Advertisement
YOU ARE HERE: LAT HomeCollections

A Chill Across Two States

March 24, 1997

The dismantling of affirmative action programs at public university systems in California and Texas appears to be having a chilling effect. Applications from Latino and African American students are down significantly in both states. That could portend a long-term trend toward less diversity on these campuses and in education generally. In short, a big step backward.

The decline follows two developments: The Board of Regents of the University of California decided in 1995 to ban affirmative action in admissions, effective spring of 1998. However, last November's passage of Proposition 209, a statewide affirmative action ban for public hiring, education and contracting, could push the effective date up to this fall. Separately, a federal court ruled that race could not be used as an admission criterion in a case brought against the University of Texas Law School by four white students who claimed they were not admitted because minorities received preferential treatment.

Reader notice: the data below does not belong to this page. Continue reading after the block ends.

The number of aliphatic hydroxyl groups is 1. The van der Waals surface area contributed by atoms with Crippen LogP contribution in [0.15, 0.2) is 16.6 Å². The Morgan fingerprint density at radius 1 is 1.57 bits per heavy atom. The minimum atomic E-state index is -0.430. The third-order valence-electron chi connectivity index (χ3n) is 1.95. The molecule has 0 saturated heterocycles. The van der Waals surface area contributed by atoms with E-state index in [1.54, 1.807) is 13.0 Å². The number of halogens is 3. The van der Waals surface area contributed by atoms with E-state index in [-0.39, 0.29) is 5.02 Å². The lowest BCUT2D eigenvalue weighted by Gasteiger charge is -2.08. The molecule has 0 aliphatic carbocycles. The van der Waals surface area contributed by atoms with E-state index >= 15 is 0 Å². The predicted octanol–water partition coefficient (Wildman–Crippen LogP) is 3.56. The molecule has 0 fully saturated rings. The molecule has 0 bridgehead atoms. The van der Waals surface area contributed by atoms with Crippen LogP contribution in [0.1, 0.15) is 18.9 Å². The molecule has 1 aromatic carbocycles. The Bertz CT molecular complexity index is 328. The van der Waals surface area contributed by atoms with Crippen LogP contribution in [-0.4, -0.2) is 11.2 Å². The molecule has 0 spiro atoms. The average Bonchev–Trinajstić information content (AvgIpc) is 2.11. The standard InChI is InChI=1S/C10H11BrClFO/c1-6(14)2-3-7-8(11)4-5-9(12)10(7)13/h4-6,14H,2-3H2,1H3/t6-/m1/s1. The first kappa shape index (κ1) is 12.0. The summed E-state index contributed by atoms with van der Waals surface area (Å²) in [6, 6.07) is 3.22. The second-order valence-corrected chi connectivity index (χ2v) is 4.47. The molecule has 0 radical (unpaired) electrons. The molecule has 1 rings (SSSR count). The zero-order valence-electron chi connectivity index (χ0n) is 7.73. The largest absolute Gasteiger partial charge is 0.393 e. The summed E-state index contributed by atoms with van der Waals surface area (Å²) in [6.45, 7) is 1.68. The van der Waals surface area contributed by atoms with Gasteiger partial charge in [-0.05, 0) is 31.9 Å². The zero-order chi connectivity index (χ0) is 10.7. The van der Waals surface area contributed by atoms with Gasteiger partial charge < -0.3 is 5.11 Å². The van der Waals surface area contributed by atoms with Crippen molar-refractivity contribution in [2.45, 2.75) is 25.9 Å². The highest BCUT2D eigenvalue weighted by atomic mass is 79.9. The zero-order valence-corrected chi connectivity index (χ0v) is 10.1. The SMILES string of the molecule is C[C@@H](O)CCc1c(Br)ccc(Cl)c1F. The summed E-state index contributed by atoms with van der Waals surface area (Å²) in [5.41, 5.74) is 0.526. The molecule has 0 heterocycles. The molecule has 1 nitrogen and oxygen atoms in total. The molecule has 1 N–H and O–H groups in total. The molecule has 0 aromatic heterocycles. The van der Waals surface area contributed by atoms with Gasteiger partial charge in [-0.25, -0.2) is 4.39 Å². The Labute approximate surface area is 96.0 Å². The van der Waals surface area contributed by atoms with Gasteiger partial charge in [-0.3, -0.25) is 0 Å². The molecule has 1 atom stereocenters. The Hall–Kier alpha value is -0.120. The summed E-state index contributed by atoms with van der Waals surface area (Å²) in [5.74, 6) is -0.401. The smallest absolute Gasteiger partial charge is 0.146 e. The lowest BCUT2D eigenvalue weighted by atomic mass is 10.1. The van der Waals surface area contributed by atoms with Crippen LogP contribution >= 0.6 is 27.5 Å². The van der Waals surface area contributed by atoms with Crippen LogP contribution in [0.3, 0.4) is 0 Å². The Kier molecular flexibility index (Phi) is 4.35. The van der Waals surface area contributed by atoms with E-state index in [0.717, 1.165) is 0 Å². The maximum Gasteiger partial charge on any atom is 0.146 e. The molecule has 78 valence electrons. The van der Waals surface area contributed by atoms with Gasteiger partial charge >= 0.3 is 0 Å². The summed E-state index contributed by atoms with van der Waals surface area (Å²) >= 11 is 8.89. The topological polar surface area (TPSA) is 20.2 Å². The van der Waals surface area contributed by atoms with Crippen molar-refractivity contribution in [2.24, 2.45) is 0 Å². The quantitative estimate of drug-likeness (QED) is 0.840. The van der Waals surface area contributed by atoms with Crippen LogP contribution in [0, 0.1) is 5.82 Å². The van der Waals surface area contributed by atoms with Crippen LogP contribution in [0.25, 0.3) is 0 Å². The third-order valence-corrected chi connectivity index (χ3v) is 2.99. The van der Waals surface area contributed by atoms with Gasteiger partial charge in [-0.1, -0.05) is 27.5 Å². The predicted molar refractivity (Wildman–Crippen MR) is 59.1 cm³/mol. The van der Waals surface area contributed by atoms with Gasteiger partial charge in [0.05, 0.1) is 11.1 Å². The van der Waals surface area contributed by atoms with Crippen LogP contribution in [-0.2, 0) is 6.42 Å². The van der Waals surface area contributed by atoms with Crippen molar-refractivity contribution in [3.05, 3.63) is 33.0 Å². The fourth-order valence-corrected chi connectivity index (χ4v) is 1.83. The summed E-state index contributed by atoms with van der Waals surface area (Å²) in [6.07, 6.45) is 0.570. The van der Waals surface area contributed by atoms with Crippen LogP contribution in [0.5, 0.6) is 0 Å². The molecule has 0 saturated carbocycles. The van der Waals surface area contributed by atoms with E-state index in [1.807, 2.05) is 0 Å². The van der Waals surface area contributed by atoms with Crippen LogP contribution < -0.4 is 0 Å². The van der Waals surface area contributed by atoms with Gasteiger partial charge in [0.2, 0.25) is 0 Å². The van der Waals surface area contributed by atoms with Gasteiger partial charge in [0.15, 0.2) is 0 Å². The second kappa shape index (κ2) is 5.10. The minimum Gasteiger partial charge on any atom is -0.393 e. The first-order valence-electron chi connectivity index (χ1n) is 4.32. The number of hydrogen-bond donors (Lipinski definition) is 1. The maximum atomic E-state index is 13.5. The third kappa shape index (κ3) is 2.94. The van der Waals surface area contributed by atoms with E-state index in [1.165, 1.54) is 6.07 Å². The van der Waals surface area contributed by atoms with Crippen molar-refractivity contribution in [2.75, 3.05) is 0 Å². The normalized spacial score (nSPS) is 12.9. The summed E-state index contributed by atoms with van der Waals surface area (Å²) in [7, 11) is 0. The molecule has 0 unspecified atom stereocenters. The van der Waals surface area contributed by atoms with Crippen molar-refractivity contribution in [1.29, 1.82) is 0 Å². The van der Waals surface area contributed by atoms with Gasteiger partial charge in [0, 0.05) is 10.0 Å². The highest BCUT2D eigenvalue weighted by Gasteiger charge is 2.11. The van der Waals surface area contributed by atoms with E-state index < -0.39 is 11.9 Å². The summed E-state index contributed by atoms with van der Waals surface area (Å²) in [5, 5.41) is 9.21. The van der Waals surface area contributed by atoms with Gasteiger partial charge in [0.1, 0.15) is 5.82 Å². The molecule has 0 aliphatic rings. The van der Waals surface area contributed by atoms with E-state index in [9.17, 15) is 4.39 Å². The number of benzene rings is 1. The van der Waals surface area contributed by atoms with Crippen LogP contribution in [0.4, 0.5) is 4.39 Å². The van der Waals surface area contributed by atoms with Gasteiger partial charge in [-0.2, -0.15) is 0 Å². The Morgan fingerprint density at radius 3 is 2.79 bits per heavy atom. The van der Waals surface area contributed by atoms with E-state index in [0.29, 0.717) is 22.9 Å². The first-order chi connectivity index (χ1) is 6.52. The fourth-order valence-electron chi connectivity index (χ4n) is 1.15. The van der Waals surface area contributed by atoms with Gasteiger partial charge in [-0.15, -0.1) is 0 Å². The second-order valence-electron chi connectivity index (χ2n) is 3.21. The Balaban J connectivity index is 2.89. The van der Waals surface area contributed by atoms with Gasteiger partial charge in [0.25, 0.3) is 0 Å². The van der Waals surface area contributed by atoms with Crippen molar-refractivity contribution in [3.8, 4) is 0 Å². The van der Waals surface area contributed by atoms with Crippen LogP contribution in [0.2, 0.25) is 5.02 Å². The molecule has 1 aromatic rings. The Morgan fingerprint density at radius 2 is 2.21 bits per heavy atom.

Following these developments, minority applicants to the University of California system fell--down 8.2% for blacks, 3.7% for Latinos and 9% for American Indians--while overall a record number of students applied. Total applicants at the University of Texas fell 13% but was down 26% for blacks and 23% for Latino applicants. Those numbers can be interpreted as suggesting an unwelcome atmosphere on campus.

Amid this decline in California comes UC Regent Ward Connerly, champion of the affirmative action ban, with a new proposal, this time to eliminate names on applications to avoid inadvertent bias. That seems absurd considering that only 250 African Americans and 790 Latinos were among the 3,523 members of UCLA's 1995 freshman class. Where's the bias?

Advertisement
Los Angeles Times Articles
|
|
|